Wednesday, April 11, 2012

On Liturgical Art and Its Quality and Beauty

Here on NLM we discuss the liturgical arts fairly frequently. One simple reason for this is because of our belief, a belief affirmed by the Church herself and testified to by her own guidance and legislation around the same, that these matters are not without importance; that they are not trite matters of inconsequence, nor mere aesthetic enterprises; that worthy vestments are not mere "fashion", sacred music not mere "mood music" and worthy architecture and ornaments not mere "decor." Rather, manifestations of beauty within the liturgy are far more substantive than this, acting as "messengers" and as a gateway to the divine.

I have written many times before of what I have termed "the evangelical power of beauty" and one of the best summations of this same idea remains for me a little book written by Dom Gerard Calvet, OSB, Four Benefits of the Liturgy. In that book he comments: enters the Church by two doors: the door of the intelligence and the door of beauty. The narrow door... is that of intelligence; it is open to intellectuals and scholars. The wider door is that of beauty. Henri Charlier said, in the same vein, "It is necessary to lose the illusion that truth can communicate itself fruitfully without that splendour that is of one nature with it and which is called beauty." (L'Art et la Pensee).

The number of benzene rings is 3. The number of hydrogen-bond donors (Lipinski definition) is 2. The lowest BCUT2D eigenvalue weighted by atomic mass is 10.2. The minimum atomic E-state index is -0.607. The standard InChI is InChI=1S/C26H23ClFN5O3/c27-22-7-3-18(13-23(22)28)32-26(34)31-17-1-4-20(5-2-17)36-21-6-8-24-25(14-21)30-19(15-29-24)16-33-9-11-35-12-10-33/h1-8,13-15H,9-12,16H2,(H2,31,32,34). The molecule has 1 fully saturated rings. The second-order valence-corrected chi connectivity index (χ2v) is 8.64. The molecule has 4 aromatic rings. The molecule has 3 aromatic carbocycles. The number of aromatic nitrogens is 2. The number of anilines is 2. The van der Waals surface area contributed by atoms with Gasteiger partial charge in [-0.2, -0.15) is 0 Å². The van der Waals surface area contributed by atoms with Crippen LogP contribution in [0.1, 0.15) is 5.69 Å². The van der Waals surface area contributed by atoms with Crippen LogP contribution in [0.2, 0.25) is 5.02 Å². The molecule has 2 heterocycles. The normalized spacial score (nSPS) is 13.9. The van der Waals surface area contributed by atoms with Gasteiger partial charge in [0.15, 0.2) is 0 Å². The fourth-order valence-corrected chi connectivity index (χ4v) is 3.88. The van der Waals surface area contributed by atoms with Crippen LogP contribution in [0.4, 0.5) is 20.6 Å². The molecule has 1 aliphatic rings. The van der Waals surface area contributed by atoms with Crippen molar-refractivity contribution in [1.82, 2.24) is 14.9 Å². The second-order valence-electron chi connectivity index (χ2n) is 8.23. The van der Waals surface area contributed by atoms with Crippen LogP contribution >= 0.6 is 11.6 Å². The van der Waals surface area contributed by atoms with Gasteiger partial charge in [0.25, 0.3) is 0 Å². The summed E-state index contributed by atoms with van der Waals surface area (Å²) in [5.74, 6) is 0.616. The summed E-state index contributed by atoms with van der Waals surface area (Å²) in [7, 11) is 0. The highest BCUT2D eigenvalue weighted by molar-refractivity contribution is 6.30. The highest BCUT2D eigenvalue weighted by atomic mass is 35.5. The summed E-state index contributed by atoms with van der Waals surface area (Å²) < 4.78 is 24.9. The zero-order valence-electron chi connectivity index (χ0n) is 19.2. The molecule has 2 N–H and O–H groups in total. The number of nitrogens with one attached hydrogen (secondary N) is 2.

The Church in her impenetrable mystery as the bride of Christ, the Kyrios of Glory, has need of an earthly epiphany (ie. manifestation) accessible to all: this is the majesty of her temples, the splendour of her liturgy and the sweetness of her chants.

Take a group of Japanese tourists visiting Notre Dame Cathedral in Paris. They look at the height of the stained-glass windows, the harmony of the proportions. Suppose that at that moment, sacred ministers dressed in orphried velvet copes enter in process for solemn Vespers. The visitors watch in silence; they are entranced: beauty has opened its doors to them. Now the Summa Theologica of St. Thomas Aquinas and Notre Dame in Paris are products of the same era. They say the same thing. But who among the visitors has read the Summa of St. Thomas? The same phenomenon is found at all levels. The tourists who visit the Acropolis in Athens are confronted with a civilisation of beauty. But who among them can understand Aristotle?